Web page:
With respect to its enrollment initiatives to combat fraud and abuse, CMS proposes to:
- Expand the reasons for denying an enrollment application to a currently enrolled or previously enrolled legal entity (i.e., the provider or supplier) or any of its direct or indirect owners to include situations in which: (a) the provider or supplier has an existing Medicare debt, or (b) had an unpaid Medicare debt that existed when the provider’s or supplier’s enrollment was voluntarily terminated, involuntarily terminated, or revoked. Even in advance of finalizing the proposed regulations, CMS published Transmittal 469 to the Medicare Program Integrity Manual entitled: “Enrollment Denials When an Existing or Delinquent Overpayment Exists” [PDF], with an October 1, 2013 effective date, which will implement these rules most likely before the final regulations are published.
- In order to deny enrollment to a direct or indirect owner under the second prong of this proposed regulation, CMS proposes that the following additional requirements would need to be satisfied:
- The direct or indirect ownership interest would have to have been present within the last year prior to the voluntary termination, involuntary termination, or revocation; and
- CMS would need to determine the uncollected debt poses an undue risk of fraud, waste, or abuse.
- The proposed regulations provide a mechanism to avoid the denial of enrollment by repaying the outstanding debt in full, agreeing to repay the debt according to a CMS-approved extended repayment schedule, or satisfying the debt in accordance with the existing claims collection regulations at 42 C.F.R. § 401.607.
- Expand the reasons for either denying an enrollment or revoking billing privileges to include situations in which the provider, supplier, a direct or indirect owner, or any managing employee is or was, within the preceding 10 years, convicted of a federal or state felony offense that CMS determined to be detrimental to the best interests of the Medicare program and its beneficiaries.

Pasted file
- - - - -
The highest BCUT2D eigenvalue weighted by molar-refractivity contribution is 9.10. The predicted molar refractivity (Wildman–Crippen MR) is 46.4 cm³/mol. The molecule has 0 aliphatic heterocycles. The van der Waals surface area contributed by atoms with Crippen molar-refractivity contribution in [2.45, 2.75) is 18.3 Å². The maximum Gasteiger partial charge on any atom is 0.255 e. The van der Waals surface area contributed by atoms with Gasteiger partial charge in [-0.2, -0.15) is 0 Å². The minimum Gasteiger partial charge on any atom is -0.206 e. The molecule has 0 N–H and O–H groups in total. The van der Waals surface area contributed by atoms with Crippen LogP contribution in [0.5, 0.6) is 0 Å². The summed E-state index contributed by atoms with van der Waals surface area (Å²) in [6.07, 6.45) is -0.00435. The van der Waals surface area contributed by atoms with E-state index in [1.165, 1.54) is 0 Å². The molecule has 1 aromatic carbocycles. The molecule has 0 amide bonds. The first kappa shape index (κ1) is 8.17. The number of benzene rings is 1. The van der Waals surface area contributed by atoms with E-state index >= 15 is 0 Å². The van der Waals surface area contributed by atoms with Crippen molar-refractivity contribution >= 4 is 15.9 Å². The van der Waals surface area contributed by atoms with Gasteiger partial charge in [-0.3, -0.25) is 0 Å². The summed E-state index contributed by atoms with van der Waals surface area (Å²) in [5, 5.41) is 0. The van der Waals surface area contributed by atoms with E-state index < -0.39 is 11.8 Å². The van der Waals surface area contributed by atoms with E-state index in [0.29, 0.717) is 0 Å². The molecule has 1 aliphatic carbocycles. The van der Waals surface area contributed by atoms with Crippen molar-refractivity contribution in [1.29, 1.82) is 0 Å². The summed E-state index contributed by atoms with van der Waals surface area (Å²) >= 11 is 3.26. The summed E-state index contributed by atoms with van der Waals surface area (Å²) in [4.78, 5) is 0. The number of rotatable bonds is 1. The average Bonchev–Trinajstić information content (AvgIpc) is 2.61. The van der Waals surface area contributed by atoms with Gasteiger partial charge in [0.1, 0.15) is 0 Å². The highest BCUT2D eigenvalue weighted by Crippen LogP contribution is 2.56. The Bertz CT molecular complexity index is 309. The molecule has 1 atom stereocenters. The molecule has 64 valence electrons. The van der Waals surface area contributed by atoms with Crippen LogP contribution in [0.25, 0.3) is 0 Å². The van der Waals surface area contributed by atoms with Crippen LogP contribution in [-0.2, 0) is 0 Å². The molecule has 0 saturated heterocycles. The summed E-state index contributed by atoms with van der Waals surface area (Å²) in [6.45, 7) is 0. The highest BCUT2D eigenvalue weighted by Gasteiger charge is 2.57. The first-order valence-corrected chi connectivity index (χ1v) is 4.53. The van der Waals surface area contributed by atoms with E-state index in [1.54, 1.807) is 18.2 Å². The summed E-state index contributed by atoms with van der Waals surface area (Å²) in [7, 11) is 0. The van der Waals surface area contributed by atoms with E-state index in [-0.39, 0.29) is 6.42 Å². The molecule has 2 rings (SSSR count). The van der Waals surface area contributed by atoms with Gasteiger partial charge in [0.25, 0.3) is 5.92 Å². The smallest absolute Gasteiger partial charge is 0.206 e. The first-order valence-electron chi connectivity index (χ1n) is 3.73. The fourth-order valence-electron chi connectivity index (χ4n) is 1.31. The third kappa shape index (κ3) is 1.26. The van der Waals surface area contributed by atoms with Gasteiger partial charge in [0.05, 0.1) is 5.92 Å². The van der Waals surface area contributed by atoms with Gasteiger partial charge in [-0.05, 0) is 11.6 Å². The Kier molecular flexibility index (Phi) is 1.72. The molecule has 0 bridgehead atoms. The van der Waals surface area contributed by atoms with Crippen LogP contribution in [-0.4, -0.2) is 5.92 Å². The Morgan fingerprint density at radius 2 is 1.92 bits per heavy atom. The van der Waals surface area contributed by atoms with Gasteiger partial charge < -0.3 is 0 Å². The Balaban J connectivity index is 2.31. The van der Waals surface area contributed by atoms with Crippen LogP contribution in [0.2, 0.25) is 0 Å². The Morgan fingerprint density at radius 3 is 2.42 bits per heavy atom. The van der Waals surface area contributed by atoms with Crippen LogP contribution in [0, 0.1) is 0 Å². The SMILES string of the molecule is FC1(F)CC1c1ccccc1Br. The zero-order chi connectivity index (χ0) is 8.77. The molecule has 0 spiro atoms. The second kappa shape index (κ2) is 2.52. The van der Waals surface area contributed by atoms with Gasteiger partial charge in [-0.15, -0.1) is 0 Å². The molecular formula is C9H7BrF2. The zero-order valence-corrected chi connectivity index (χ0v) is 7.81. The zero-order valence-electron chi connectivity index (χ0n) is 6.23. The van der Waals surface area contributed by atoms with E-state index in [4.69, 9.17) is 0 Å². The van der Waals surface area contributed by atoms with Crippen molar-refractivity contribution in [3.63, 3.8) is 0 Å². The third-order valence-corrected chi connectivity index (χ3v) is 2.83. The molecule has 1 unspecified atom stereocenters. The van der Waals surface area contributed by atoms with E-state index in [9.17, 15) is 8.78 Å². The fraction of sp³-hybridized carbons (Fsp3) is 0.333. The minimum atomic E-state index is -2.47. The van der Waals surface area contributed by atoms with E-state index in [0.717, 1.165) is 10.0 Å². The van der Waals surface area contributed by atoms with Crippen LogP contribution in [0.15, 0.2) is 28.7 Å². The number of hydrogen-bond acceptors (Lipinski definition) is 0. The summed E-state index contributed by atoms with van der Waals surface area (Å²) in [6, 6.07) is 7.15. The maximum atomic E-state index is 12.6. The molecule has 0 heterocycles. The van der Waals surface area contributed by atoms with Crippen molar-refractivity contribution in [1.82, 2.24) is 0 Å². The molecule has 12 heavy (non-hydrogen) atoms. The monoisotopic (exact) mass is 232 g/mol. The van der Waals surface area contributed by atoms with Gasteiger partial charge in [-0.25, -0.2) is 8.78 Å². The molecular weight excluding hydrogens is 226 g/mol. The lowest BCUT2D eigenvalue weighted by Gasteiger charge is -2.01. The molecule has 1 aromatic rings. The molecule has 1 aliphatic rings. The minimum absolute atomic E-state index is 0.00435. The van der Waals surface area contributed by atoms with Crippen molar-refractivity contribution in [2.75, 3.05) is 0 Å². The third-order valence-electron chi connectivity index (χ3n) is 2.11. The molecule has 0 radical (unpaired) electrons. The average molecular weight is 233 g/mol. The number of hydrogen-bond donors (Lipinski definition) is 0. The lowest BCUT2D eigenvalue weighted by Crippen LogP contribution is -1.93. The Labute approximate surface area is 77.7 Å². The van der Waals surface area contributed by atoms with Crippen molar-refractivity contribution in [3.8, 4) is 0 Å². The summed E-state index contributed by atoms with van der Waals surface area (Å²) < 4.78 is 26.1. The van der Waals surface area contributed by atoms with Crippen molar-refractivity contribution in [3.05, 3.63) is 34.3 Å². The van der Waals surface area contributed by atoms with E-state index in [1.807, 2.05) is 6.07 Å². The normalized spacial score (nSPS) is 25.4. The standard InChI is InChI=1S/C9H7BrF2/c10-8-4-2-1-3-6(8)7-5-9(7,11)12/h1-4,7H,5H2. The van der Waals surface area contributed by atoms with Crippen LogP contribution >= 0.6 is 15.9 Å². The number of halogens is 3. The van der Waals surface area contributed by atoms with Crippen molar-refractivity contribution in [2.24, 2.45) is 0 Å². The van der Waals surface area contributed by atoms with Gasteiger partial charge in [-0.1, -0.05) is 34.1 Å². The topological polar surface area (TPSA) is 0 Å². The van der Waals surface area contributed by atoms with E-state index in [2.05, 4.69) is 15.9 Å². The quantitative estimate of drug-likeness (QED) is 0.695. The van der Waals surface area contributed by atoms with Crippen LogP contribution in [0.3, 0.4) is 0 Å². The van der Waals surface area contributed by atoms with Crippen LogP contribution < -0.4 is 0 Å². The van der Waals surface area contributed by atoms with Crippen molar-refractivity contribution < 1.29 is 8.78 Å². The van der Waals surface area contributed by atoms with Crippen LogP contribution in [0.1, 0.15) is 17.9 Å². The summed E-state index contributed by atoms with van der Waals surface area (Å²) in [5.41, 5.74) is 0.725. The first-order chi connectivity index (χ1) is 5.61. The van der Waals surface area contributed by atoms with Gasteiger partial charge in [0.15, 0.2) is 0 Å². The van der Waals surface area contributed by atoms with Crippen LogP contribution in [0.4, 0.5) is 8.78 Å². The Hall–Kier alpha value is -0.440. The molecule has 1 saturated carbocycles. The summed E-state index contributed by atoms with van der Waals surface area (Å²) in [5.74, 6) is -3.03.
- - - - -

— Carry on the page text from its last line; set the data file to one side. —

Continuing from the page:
- The reasons for the denial or revocation are unchanged, but the proposed regulations would add managing employees.
- The proposed regulations further specify that the period for the revocation would be set by the Secretary but would be for the full 10-year period when the conviction is a second or subsequent conviction.
- Expand the reasons to allow a billing privilege revocation for an abuse of billing privileges, defined as:
- The submission of a claim or claims for services that could not have been furnished to a specific individual on the date of service, such as when the beneficiary is deceased, when the directing physician or beneficiary is not in the state when services were furnished, the necessary testing equipment was not present, or
- When the provider or supplier has a pattern or practice of billing for services that do not meet Medicare requirements.
- Change the date for the start of the reenrollment bar to 30 days after CMS or its contractor mails the billing privilege revocation notice. In situations where CMS has the authority to retroactively revoke billing privileges, the reenrollment bar would be expanded. This particular initiative could result in a reenrollment bar extending well beyond the current three-year maximum. If there is a delay in learning of an adverse final action, for example when the provider or supplier failed to report the action, CMS has the authority to retroactively revoke billing privileges. Currently, the bar to reenrollment begins as of that retroactive revocation date. Under the proposed rule, the reenrollment bar would not begin until 30 days after the revocation notice is mailed.
- Sets the time period for a provider or supplier that has a billing privilege revocation to submit claims for dates of service prior to the revocation effective date as follows:
- With the exception of home health agencies (HHAs), within 60 calendar days after the effective date of revocation.
- For HHAs, within 60 days after the later of:
- (A) The effective date of the revocation, or
- (B) The date that the HHA’s last payable episode ends.
- Revise the appeal process for a billing privilege revocation to add to the regulations the ability to submit a Corrective Action Plan (CAP), which is currently provided for under CMS’s enrollment policies. However, in adopting CAP regulations, CMS proposes:
- To allow the submission of a CAP only in situations when 42 C.F.R. § 424.535(a)(1) served as the basis for the revocation.
- The provider or supplier would only be granted one opportunity to correct the deficiencies through the CAP process.
- Consistent with current CMS policy, the decision regarding the CAP is not a final determination providing any further appeal rights.
- Revise the process for determining the effective date of an ambulance supplier’s enrollment to be consistent with that for physician and nonphysician group practices, i.e., the later of the date of receipt of an application that is capable of being processed or when services were first provided.
The denial of enrollment for an outstanding overpayment has significant implications for current and future transactions and business development. In light of the publication of Transmittal 469, it is especially important to consider submitting comments to these and other proposed regulations prior to the June 28th deadline.